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https://actuaries.blog.gov.uk/2020/01/02/actuaries-and-the-analysis-function/

Actuaries and the Analysis Function

Posted by: , Posted on: - Categories: Actuary, Analysis
Two women and one man in a meeting. Image is overlayed with icons of graphrs and charts in hexagons with the words 'data analysis' in the centre.
Analysis meeting (stock image)

I’ve heard it said that the Analysis Function is for people with a passion for problem-solving: people who enjoy putting analysis and evidence at the heart of decision-making. And, speaking as an actuary of 25 years’ experience, I have to agree!

Analysis is one of 12 functions across the Civil Service which include finance, human resources, legal, and communications among others.

Actuarial analysis

Here at the Government Actuary’s Department (GAD) we’re right at the heart of helping the government make better decisions because we offer impartial actuarial analysis to our government and public sector clients.

Our work is core to the Analysis Function which is a collaboration between several analytical professions who deliver research, evidence and advice to a consistent, professional standard. We’re part of a community of 15,000 people from 8 professions including operational researchers, economists and geographers.

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Business discussion (stock image)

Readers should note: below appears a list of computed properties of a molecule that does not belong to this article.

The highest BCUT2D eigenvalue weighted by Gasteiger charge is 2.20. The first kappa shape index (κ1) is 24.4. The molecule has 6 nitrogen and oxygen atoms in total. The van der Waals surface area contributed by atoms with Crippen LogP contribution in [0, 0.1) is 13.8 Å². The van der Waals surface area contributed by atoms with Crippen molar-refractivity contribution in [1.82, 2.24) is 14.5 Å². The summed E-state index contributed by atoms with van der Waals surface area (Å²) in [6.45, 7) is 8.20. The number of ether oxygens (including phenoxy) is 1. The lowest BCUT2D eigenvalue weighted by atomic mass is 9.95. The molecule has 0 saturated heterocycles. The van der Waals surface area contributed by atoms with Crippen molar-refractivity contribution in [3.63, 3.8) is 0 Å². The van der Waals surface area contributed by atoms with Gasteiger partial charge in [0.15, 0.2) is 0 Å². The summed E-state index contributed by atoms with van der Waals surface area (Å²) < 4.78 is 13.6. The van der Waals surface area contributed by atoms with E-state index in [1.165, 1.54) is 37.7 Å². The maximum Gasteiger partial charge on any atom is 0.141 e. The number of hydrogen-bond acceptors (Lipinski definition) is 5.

Actuaries and analysts work as one team

In GAD our actuaries and analysts have similar but complementary skillsets. We use this to work effectively, and seamlessly, as one team. Our actuaries help clients understand complex challenges around financial risk and uncertainty (for example pension schemes or insurance and investment markets). We also undertake financial modelling and carry out quality assurance reviews to test the way other organisations have come to their conclusions (making sure methodologies are robust.)

Analysts carry out calculations and analysis to help actuaries provide advice and assurance to clients. They also work on a wide range of projects such as public service pension scheme valuations which include complex data processing and calculations.

But don’t take my word for it, find out more from 2 of my colleagues, Thannima Shamoli and Mujahid Rahman who’ve shared their career stories on the Government Analysis Career Framework.

View of computers and people in a modern office
Government Actuary's Department

GAD – central to the Analysis Function

GAD’s actuaries and analysts are a key part of the Analysis Function community, not least because our work, projects and successes help Civil Service colleagues deliver on The Analysis Function strategy. As Sir Ian Diamond, National Statistician and Head of the Analysis Function, says: “The roles played by actuaries and analysts, along with the Actuaries’ Code, are important elements of our Functional Standard for Analysis which ensures the best use of data, research and evidence.”

It’s about people

When it comes down to it,  it’s worth remembering that all this work translates into real world solutions.

Expertise from GAD helps protect the pensions of public sector workers, when they transfer from one employer to another. Our analysis on airline insolvency costs provided robust support to the idea of a new flight protection scheme to protect passengers against airline insolvency while abroad. We've also examined the differences and similarities between pensions for same sex and opposite sex couples.

As with all our work, it’s about people and how changes can impact on them. To find out more about the work of actuaries and the Government Actuary’s Department, join the conversation here  or go to www.gov.uk/gad.

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